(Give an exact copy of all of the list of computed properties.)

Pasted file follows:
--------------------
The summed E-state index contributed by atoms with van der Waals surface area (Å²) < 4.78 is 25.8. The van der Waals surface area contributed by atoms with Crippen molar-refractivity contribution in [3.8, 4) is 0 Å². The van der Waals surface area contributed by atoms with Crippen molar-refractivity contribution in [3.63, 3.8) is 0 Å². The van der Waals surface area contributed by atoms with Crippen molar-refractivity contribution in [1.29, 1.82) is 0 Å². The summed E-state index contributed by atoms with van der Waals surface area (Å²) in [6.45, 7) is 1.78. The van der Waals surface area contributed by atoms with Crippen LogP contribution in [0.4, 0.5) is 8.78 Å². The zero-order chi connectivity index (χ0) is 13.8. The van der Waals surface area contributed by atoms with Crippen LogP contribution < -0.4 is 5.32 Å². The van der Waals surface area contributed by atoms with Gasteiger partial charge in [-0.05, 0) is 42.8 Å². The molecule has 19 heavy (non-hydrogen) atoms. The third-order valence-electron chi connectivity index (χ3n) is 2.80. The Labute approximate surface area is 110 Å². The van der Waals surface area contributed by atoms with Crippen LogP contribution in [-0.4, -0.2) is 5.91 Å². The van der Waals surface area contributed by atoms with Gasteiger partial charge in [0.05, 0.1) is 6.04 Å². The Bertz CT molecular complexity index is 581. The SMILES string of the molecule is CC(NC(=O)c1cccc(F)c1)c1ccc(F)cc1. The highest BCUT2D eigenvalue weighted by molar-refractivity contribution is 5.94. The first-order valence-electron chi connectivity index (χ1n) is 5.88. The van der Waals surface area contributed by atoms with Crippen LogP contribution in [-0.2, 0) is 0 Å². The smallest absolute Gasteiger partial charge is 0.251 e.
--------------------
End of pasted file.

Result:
The summed E-state index contributed by atoms with van der Waals surface area (Å²) < 4.78 is 25.8. The van der Waals surface area contributed by atoms with Crippen molar-refractivity contribution in [3.8, 4) is 0 Å². The van der Waals surface area contributed by atoms with Crippen molar-refractivity contribution in [3.63, 3.8) is 0 Å². The van der Waals surface area contributed by atoms with Crippen molar-refractivity contribution in [1.29, 1.82) is 0 Å². The summed E-state index contributed by atoms with van der Waals surface area (Å²) in [6.45, 7) is 1.78. The van der Waals surface area contributed by atoms with Crippen LogP contribution in [0.4, 0.5) is 8.78 Å². The zero-order chi connectivity index (χ0) is 13.8. The van der Waals surface area contributed by atoms with Crippen LogP contribution < -0.4 is 5.32 Å². The van der Waals surface area contributed by atoms with Gasteiger partial charge in [-0.05, 0) is 42.8 Å². The molecule has 19 heavy (non-hydrogen) atoms. The third-order valence-electron chi connectivity index (χ3n) is 2.80. The Labute approximate surface area is 110 Å². The van der Waals surface area contributed by atoms with Crippen LogP contribution in [-0.4, -0.2) is 5.91 Å². The van der Waals surface area contributed by atoms with Gasteiger partial charge in [0.05, 0.1) is 6.04 Å². The Bertz CT molecular complexity index is 581. The SMILES string of the molecule is CC(NC(=O)c1cccc(F)c1)c1ccc(F)cc1. The highest BCUT2D eigenvalue weighted by molar-refractivity contribution is 5.94. The first-order valence-electron chi connectivity index (χ1n) is 5.88. The van der Waals surface area contributed by atoms with Crippen LogP contribution in [-0.2, 0) is 0 Å². The smallest absolute Gasteiger partial charge is 0.251 e.